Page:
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NEW YORK--(BUSINESS WIRE)-- JPMorgan Chase released a Fact Sheet today to provide an update on its $30 Billion Racial Equity Commitment. The following is the Executive Summary. The full fact sheet is available online here.
In October 2020, JPMorgan Chase announced the $30 Billion Racial Equity Commitment to help close the racial wealth gap among Black, Hispanic and Latino communities. The firm is bringing together its business, philanthropy, policy and data expertise to advance racial equity and drive inclusive growth.
The five-year Commitment includes lending, equity and direct funding to help increase sustainable homeownership, expand affordable housing, grow small businesses, support diverse suppliers, improve financial health and access to banking and build a more diverse and inclusive workforce.
The firm is building the infrastructure and foundation to make progress on its Racial Equity Commitment. With more work to do, below is a summary of progress.
Moving forward, JPMorgan Chase plans to publish its progress annually in its Environmental, Social and Governance (ESG) report starting in May 2022.
Summary of Progress
JPMorgan Chase has deployed or committed more than $13 billion of its $30 billion goal to help close the racial wealth gap. This is largely driven by homeownership refinance and affordable rental housing preservation, which were existing products and processes where the firm took prompt action to do more. While there is more work to do, below is an update on the Commitment.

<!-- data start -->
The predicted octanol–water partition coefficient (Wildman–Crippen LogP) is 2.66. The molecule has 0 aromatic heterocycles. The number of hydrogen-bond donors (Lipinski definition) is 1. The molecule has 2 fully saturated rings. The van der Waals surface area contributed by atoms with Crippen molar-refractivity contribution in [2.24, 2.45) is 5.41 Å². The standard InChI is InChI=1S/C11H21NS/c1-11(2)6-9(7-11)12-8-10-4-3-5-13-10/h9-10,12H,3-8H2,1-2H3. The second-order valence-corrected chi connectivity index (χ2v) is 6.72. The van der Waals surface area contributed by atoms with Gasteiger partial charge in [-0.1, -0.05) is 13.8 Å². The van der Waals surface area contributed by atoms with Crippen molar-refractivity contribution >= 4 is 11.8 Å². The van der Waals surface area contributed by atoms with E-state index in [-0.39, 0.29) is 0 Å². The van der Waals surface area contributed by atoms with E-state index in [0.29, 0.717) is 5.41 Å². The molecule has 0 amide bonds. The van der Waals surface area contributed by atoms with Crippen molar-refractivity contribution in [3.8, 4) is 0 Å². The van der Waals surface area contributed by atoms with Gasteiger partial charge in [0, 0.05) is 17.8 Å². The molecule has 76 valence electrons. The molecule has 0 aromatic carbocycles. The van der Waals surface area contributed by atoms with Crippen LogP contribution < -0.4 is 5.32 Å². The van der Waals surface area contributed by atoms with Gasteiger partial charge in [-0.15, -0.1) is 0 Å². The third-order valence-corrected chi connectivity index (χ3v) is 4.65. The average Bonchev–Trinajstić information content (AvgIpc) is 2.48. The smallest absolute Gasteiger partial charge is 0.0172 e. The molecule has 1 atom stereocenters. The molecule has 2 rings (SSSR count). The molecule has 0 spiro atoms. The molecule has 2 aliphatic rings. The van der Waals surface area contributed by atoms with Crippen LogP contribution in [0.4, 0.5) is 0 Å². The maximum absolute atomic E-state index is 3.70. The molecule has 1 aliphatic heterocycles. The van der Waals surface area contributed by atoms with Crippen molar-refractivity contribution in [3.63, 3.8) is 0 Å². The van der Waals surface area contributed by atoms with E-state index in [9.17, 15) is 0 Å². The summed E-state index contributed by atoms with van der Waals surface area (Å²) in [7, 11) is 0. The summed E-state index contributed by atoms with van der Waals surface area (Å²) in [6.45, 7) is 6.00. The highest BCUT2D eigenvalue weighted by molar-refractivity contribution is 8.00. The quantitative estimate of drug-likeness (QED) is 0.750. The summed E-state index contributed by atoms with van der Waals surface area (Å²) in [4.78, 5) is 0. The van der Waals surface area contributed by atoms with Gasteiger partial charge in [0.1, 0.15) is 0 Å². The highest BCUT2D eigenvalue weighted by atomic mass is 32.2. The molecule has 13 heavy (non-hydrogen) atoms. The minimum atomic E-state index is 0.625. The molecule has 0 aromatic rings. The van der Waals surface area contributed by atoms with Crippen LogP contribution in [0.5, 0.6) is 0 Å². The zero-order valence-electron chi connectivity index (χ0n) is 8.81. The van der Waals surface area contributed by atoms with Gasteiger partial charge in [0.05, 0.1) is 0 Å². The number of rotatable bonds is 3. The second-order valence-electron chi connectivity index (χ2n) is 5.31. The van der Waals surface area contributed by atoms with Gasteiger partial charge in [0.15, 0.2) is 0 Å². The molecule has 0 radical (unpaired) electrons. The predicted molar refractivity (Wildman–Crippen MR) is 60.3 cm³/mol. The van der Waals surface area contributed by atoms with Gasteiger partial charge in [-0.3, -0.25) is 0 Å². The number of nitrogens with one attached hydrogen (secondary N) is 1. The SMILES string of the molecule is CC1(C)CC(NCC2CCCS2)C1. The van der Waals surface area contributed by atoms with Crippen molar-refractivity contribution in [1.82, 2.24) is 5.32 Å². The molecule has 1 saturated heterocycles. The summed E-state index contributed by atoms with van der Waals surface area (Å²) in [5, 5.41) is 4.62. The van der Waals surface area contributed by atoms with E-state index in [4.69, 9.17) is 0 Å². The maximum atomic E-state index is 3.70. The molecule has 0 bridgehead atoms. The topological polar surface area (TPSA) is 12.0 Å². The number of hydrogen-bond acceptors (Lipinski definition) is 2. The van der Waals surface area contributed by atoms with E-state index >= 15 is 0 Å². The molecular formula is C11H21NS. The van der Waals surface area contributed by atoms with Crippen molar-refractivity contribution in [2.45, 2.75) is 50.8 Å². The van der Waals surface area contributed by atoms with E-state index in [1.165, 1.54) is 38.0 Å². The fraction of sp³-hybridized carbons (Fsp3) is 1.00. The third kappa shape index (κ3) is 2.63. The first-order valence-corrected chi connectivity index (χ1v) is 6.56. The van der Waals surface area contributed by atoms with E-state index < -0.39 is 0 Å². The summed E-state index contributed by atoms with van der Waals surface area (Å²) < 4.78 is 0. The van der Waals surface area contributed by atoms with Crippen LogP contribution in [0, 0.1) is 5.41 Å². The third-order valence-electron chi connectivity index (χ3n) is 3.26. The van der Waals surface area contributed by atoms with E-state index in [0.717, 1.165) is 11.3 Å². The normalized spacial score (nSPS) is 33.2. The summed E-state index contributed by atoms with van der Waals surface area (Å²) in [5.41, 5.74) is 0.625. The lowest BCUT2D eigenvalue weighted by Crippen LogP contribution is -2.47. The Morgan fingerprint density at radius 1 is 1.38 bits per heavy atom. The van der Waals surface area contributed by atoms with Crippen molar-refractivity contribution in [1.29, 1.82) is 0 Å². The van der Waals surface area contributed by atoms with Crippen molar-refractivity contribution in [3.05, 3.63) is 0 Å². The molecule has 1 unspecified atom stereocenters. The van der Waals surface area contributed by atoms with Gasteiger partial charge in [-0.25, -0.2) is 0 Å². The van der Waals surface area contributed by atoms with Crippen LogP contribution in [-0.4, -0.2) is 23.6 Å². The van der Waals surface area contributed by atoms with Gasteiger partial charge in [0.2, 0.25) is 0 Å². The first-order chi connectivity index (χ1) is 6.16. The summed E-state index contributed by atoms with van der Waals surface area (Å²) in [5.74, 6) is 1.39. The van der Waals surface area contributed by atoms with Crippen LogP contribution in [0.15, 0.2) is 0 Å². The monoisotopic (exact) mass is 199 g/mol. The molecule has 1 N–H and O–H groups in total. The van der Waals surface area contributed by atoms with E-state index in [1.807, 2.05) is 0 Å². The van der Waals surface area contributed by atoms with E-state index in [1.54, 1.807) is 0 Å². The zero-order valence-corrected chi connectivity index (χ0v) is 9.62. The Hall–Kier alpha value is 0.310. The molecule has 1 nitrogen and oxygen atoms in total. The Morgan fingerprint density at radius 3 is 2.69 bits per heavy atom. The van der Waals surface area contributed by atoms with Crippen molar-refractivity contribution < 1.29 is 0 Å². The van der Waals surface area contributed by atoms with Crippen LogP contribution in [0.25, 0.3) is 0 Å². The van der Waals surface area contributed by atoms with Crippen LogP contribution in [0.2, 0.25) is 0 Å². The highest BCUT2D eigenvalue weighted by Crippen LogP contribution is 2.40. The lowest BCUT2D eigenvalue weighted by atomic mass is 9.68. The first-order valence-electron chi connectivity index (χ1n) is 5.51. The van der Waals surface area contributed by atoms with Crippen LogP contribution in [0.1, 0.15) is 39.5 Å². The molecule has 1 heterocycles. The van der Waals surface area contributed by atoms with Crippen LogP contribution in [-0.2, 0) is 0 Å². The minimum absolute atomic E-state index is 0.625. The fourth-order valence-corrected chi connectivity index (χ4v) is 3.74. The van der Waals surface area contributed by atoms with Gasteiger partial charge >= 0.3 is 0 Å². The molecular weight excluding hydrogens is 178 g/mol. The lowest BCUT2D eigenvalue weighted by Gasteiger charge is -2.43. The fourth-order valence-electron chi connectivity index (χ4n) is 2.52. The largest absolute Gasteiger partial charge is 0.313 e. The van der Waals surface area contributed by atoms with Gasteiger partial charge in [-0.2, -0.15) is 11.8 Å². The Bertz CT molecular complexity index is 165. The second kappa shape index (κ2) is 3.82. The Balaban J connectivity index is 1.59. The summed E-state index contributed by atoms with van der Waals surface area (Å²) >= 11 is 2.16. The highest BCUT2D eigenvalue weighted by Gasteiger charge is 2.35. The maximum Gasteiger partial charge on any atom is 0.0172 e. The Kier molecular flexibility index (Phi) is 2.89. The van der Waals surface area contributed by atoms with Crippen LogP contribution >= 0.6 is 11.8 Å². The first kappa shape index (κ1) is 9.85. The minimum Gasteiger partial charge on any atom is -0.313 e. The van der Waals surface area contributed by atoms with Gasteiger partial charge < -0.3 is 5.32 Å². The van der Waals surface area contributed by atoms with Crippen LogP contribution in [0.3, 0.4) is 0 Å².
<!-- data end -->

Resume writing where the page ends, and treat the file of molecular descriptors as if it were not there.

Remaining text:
- Mortgage Refinance: Given the historically low rate environment, the firm quickly helped homeowners save money on their monthly mortgage payments by refinancing 16,000 of the 20,000 incremental loans goal, $4 billion to date.1
- Homeownership: Hired more than 130 Community Home Lending Advisors, expanded the homebuyer grant program to $5,000 in 6,700 minority neighborhoods nationwide and enhanced mortgage products to create better access to credit through pricing improvements and credit expansion.
- Affordable Rental Housing: Funded more than $6 billion in loans to help preserve more than 60,000 affordable housing and rental housing units across the U.S. Also approved lending of $1 billion for the new construction and rehabilitation of affordable housing for low- and moderate-income households.
- Grow Small Business: Hired more than 20 diverse senior business consultants to provide free one-on-one coaching for business owners in 13 U.S. cities and have mentored more than 900 small business owners so far.
- Financial Health: Helped customers open more than 200,000 low cost checking accounts with no overdraft fees. Opened nine Community Center branches and hired 72 Community Managers in underserved communities to build and nurture relationships with community leaders, nonprofit partners and small businesses.
- Minority Depository Institutions (MDIs) and Community Development Financial Institutions (CDFIs): Invested more than $100 million of equity in 14 diverse-owned or -led MDIs and CDFIs that serve more than 87 communities in 18 states and the District of Columbia.